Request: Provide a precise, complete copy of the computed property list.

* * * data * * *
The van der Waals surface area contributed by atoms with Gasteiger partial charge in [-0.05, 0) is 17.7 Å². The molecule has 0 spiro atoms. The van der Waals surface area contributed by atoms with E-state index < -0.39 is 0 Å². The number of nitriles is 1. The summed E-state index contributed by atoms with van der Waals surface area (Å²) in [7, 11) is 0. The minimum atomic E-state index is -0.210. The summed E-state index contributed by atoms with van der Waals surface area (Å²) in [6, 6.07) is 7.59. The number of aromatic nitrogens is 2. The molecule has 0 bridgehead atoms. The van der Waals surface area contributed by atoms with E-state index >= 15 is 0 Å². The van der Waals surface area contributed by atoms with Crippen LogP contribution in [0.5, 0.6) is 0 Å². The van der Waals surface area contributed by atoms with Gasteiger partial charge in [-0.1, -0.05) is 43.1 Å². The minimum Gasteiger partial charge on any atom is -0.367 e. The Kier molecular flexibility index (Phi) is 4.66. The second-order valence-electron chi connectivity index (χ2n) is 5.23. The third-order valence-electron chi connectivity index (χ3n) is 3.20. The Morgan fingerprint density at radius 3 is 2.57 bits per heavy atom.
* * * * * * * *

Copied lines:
The van der Waals surface area contributed by atoms with Gasteiger partial charge in [-0.05, 0) is 17.7 Å². The molecule has 0 spiro atoms. The van der Waals surface area contributed by atoms with E-state index < -0.39 is 0 Å². The number of nitriles is 1. The summed E-state index contributed by atoms with van der Waals surface area (Å²) in [7, 11) is 0. The minimum atomic E-state index is -0.210. The summed E-state index contributed by atoms with van der Waals surface area (Å²) in [6, 6.07) is 7.59. The number of aromatic nitrogens is 2. The molecule has 0 bridgehead atoms. The van der Waals surface area contributed by atoms with E-state index >= 15 is 0 Å². The van der Waals surface area contributed by atoms with Crippen LogP contribution in [0.5, 0.6) is 0 Å². The van der Waals surface area contributed by atoms with Gasteiger partial charge in [-0.1, -0.05) is 43.1 Å². The minimum Gasteiger partial charge on any atom is -0.367 e. The Kier molecular flexibility index (Phi) is 4.66. The second-order valence-electron chi connectivity index (χ2n) is 5.23. The third-order valence-electron chi connectivity index (χ3n) is 3.20. The Morgan fingerprint density at radius 3 is 2.57 bits per heavy atom.